Best wishes to you all from

[from Pete]
Hi kids Pete here, it was good to learn that you are interested in what we are doing on the other side of the world.
I’ve been on watch for about one and a half hours now, I didn’t get much sleep in my 3 hours off, probably because I went to bed all hot and sweaty. Just before Alex took over we had to pull down the big spinnaker sail which had been slowly hauling us across the water in very little wind. Putting everything away after we drop this sail takes some time and running around the rolling deck in the dark to do this work makes you very hot. I should have stayed on deck and cooled off before going below as it’s very hot in the cabin with the engine running, too late to worry about that now I’ll try to catch up on my sleep later.
About half an hour ago the sun came up at about 7.30 am. UTC. This means that the sun was going down in Sydney at about this time, perhaps you could work out for me what time sunrise and sunset are in Sydney using UTC time (UTC used to be known as Greenwich Mean Time). I couldn’t see the sun till it was about 5 degrees above the horizon due to the heavy haze over the water. Time gets a little complicated when you’re at sea. We have to keep our watches on UTC because all our information (weather etc.) is transmitted at certain times during the day in UTC time. At the moment local time and UTC are about one and a half to two hours apart which is ok but once we get past the bottom of Africa and start sailing due east the two time frames start to separate quickly and you end up having your breakfast with your watch saying it’s midnight.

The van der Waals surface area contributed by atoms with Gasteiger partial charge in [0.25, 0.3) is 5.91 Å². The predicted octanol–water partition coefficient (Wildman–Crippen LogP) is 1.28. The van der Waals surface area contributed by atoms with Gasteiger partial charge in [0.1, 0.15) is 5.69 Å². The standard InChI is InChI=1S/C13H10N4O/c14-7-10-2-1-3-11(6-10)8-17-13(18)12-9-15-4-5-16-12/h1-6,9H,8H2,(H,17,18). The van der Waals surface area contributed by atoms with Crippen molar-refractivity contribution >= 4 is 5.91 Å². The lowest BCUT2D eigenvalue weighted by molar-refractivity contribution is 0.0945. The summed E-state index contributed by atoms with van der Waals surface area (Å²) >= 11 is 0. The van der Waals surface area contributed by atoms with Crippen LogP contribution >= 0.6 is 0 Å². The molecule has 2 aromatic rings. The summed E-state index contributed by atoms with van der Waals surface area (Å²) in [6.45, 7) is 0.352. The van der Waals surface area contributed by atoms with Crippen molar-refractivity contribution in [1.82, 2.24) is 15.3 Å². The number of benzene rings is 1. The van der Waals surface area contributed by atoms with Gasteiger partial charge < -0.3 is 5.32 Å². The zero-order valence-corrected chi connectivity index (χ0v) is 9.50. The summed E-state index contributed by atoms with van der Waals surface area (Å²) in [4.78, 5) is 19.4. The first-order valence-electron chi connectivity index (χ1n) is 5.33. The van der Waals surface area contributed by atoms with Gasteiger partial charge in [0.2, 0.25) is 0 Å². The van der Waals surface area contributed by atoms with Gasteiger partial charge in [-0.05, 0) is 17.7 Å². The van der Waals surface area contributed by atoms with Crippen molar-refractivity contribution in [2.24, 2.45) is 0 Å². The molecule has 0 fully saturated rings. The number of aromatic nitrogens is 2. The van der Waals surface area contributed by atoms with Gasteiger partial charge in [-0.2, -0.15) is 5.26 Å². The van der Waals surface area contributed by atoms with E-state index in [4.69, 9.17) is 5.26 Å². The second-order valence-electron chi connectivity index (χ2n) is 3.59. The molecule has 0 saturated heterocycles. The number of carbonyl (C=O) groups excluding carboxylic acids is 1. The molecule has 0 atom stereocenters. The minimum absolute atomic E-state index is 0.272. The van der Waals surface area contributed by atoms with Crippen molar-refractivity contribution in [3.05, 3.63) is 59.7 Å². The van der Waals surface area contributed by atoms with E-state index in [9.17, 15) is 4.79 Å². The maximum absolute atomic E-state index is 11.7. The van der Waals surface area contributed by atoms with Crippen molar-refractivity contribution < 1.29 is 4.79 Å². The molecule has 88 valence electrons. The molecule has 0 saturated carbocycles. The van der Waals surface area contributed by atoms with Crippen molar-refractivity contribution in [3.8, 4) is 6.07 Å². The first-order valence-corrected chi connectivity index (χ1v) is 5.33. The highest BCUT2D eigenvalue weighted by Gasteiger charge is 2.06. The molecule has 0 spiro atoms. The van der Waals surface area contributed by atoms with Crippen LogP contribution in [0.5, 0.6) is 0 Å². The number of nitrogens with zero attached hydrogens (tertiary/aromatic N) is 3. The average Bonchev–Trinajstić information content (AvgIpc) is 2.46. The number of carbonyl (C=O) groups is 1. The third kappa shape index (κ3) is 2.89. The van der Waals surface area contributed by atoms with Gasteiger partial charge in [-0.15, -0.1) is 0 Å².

Sorry if I’ve been waffling on about this time problem but I think it’s important. With international communications so easy these days via the internet business is going on 24 hours a day and that’s the way of the future.

I just went out to see if there were any ships about and there was this pure white ( except for its black tail feathers ) bird,circling around the boat. Sometimes they hitch a ride on the boat for a few hours and have a rest. We have not seen that many birds recently, it will be good to get further south where once again we will meet up with the big beautiful albatross. Did you know that they sleep while flying, how efficient is that bird.
Cheers for now, hope to hear from you soon…….Pete.

ps. I’ve just been up on deck again and that bird did stop for a rest, it was up on the bow of the boat. Had a good look at it this time, it has long thin legs like a shallow water feeder. It also has a long orange coloured beak and the top of its head is an orange colour.